State Water Resources Research Institute Program
Project Id: 2010SD175B
Title: Protein-Based Mechanisms of Uranium Detoxification in Subsurface Bacteria
Project Type: Research
Start Date: 3/01/2010
End Date: 2/28/2011
Congressional District: SD First
Focus Categories: Radioactive Substances, Toxic Substances, Groundwater
Keywords: DMRB, In Situ Bioremediation, Proteomics, Subsurface Water
Principal Investigators: Sani, Rajesh Kumar (South Dakota School of Mines and Technology); Sani, Rajesh Kumar (South Dakota School of Mines and Technology)
Federal Funds: $ 16,771
Non-Federal Matching Funds: $ 33,542
Abstract: Uranium (U) contamination in the subsurface has become a global problem in aquifers, water supplies, and related ecosystems. It has been established that in situ microbial enzymatic U(VI) reduction to U(IV) provides an attractive alternative remediation strategy since U(IV) precipitates as uraninite (UO2), a relatively insoluble U mineral. For example, sulfate-reducing bacteria (SRB) can immobilize U in the subsurface through enzymatic reduction of highly soluble U(VI) to much less soluble U(IV). Published data suggest that U(VI) is likely be reduced by a variety of non-specific periplasmic proteins e.g., cytochromes; however, my group's published and unpublished results suggest that SRB can also reduce U(VI) using cytoplasmic proteins. Results also show that U(VI) is much more toxic to SRB than previously thought, and in response to U(VI) some proteins are induced in SRB, which likely detoxify U(VI). It has been established that membrane proteins play essential roles in many mechanisms conferring metal resistance in bacteria. These microbial protein-based mechanisms for U(VI) detoxification are very poorly understood in dissimilatory metal-reducing bacteria (DMRB) including SRB, even though these organisms can be very important in U(VI) sequestration in subsurface soils and groundwater.
It is vital, therefore, to characterize these mechanisms to understand natural attenuation of subsurface U or to rationally design in situ bioremediation strategies for U contaminated subsurface environments. I propose a fundamental molecular research approach to elucidate protein-based U detoxification mechanisms in a well-characterized SRB - Desulfovibrio desulfuricans G20. To determine these mechanisms of anaerobic U(VI) detoxification in SRB, the specific objectives are:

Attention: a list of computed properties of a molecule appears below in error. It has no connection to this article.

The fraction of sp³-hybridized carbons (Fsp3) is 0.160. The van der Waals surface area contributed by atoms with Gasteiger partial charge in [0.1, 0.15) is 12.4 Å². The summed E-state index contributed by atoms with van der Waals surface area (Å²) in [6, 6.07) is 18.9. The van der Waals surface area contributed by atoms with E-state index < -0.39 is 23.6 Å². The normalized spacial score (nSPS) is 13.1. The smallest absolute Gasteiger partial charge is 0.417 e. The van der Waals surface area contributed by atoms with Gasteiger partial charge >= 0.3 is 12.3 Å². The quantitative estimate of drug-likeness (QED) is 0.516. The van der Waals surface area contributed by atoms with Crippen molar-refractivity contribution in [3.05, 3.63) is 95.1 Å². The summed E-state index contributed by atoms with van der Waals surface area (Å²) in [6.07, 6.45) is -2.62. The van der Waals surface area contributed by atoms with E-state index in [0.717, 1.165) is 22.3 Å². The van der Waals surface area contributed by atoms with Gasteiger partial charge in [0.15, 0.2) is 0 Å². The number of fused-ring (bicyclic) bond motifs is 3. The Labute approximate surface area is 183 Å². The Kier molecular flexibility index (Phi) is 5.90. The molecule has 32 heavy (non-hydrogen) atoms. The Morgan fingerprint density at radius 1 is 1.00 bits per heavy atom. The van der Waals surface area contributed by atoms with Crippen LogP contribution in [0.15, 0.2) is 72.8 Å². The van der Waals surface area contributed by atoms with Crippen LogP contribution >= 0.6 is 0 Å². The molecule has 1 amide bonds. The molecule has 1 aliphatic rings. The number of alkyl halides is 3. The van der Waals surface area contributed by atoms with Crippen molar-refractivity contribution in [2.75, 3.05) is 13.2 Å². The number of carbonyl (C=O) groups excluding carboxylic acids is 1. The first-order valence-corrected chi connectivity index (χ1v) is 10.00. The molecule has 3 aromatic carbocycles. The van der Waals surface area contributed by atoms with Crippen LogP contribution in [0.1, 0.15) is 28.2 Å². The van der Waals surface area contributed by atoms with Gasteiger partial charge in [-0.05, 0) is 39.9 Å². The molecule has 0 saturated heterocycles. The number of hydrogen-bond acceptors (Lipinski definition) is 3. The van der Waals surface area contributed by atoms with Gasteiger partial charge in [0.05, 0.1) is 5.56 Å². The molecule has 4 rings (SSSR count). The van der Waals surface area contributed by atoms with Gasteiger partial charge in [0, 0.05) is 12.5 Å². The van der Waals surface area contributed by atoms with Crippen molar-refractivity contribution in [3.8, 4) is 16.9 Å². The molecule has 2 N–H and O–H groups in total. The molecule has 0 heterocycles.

SRB constitute major groups of organisms responsible for heavy metal immobilization and groundwater detoxification. The chosen organism (D. desulfuricans G20) for this proposed research have complete genome sequence, which is critical to the success of the project, since using genomic information, U-induced proteins can be identified. Knowledge of U response mechanisms will provide an improved understanding of the potential impacts of U on environmental microorganisms and their impacts on the ultimate fate and transport of U in groundwater.
Using the general procedures, the induced membrane and soluble proteins of D. desulfuricans G20 will be characterized using 2-D gel electrophoresis and Matrix-Assisted Laser Desorption Ionization -Mass Spectrometry (MALDI-MS). While there may be involvement of constitutive proteins, we believe that induced proteins are more likely to be involved in U(VI) detoxification (and reduction). This has also been shown for Pseudomonas fluorescens, where induced proteins were critical in the survival of this organism in the presence of heavy metals. The proteins that are repressed or unexpressed in response to U, are not likely to play a significant role in U detoxification. Therefore only proteins that are induced in response to U(VI) will be identified. The proposed research will improve the understanding of protein-based U detoxification (and reduction) mechanisms in subsurface microorganisms (especially in SRB) and will provide a platform to elucidate biochemical pathways of detoxification and metal reduction in other DMRB such as fermentative and iron-reducing bacteria and in complex subsurface microorganisms present at the U-contaminated sites including the Field Research Center (TN), Hanford site (WA). Finally these results will be applicable in strategies to reduce environmental and human health risks from radionuclide contaminated sites.
Progress/Completion Report, 2010, PDF